Australian specialist in Russian polar strategy Elizabeth Buchanan has urged lawmakers in the United States to reconsider key assumptions about the impact of the China–Russia relationship on strategic issues in the Arctic.
The following is an edited summary of Dr Buchanan’s evidence to the US House Committee on Foreign Affairs and the Congressional Energy and National Security Caucus in which she argued that three widely held assumptions about Russia, China and the Arctic were wrong.
Strengthened commercial engagement between Russia and China on Arctic energy ventures is driving a notion that there’s a Sino-Russian alliance in the region.
The reality is that mutual mistrust, centuries-old territorial tensions over the Russian Far East and hangovers from the Sino-Soviet split in the Cold War are all permanent features of the China–Russia relationship. They’ll continue to shape the strategic outlook, to an extent curtailing the two states’ ‘axis’ potential.
Moscow and Beijing have both learned that nations don’t have allies, or partners. Secure, successful states seek merely mutually beneficial relationships. That sentiment frames Sino-Russian engagement in the Russian Arctic.
Of the eight voting members of the Arctic Council, Russia took the most convincing to grant China its observer status in 2013. Moscow approved membership, and with it legitimacy, on the basis that Beijing explicitly acknowledged the sovereignty of Arctic-rim states and reaffirmed its commitment to the legal architecture of the Arctic region—the United Nations Convention on the Law of the Sea.
Since 2014, with Western sanctions over Russia’s annexation of Crimea and sustained aggression in Ukraine, Moscow has had a cashflow problem. When sanctions targeted energy projects in the Russian Arctic, China wasted no time in offering capital injections and technology for offshore exploration.
This doesn’t mean that Beijing is tying all energy security plans to the Russian Arctic zone. Chinese Arctic engagement is driven by energy insecurity. Beijing diversifies its energy imports across the globe, and the Russian Arctic energy ‘pot’ is but one more source.
China is also engaging in a mutually beneficial arrangement with Russia to access the Northern Sea Route, which slashes transit between Asia and Europe by roughly half and presents attractive savings for Chinese shipping. Russia hasn’t given China privileged use of the route. Chinese vessels have been refused entry, and those that pass abide by Russian transit laws—vessels must be piloted by Russian pilots, tolls are charged, and Russia must be pre-warned about trips. China is actively engaging with other Arctic-rim powers and has commercial ventures, investment plans and entrenched soft-power strategies in Norway, Canada, Iceland and Greenland.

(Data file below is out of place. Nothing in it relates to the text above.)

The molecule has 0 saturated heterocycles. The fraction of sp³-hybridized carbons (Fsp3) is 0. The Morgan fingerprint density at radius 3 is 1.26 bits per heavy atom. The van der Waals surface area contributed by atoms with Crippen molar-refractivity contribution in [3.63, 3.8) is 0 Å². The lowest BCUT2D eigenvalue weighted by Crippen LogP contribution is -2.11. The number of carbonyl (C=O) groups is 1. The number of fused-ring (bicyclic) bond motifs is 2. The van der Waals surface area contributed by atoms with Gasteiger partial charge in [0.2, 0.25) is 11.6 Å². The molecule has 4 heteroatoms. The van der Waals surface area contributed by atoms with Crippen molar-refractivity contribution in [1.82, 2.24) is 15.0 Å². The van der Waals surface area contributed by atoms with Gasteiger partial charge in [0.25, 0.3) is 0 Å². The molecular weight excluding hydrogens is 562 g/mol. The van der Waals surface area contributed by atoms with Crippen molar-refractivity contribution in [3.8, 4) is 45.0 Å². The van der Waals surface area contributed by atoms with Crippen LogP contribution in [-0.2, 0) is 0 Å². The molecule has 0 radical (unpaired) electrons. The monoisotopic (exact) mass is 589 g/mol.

China is also driven by the prestige a polar footprint brings, supported by its icebreaker-building capabilities. Russia is aware of the rationale behind China’s Arctic strategy. Any efforts by Beijng to move beyond the agreed terms of its arrangement with Moscow or failure to uphold its observer status commitments will no doubt encourage deeper cooperation among the Arctic-rim states. How closely China adheres to the legal and sovereign Arctic arrangements will signal the limits to its relationship with Russia.
Another assumption, that Russia has an expansionist agenda in the Arctic, is generational but strategically incapacitating. It follows the notion that Moscow’s military modernisation and securitisation of Arctic policy and planning are indicators of neo-imperialist ambitions there. This concern is sharpened by the Kremlin’s public affairs stunts like planting the Russian flag on the seabed of the North Pole.
Russia’s northwest Arctic zone has historically housed its nuclear-armed Northern Fleet. This military capability, as well as the strategic location and Soviet-era bastion policy of area denial, never really went away with the fall of the Soviet Union. It fell into disrepair and, under President Vladimir Putin, the military has undergone a vast modernisation program. Moscow has reopened military bases along its Arctic frontier. Geographically, Russia is the largest Arctic player, and more than 50% of the Arctic Ocean is Russian coastline.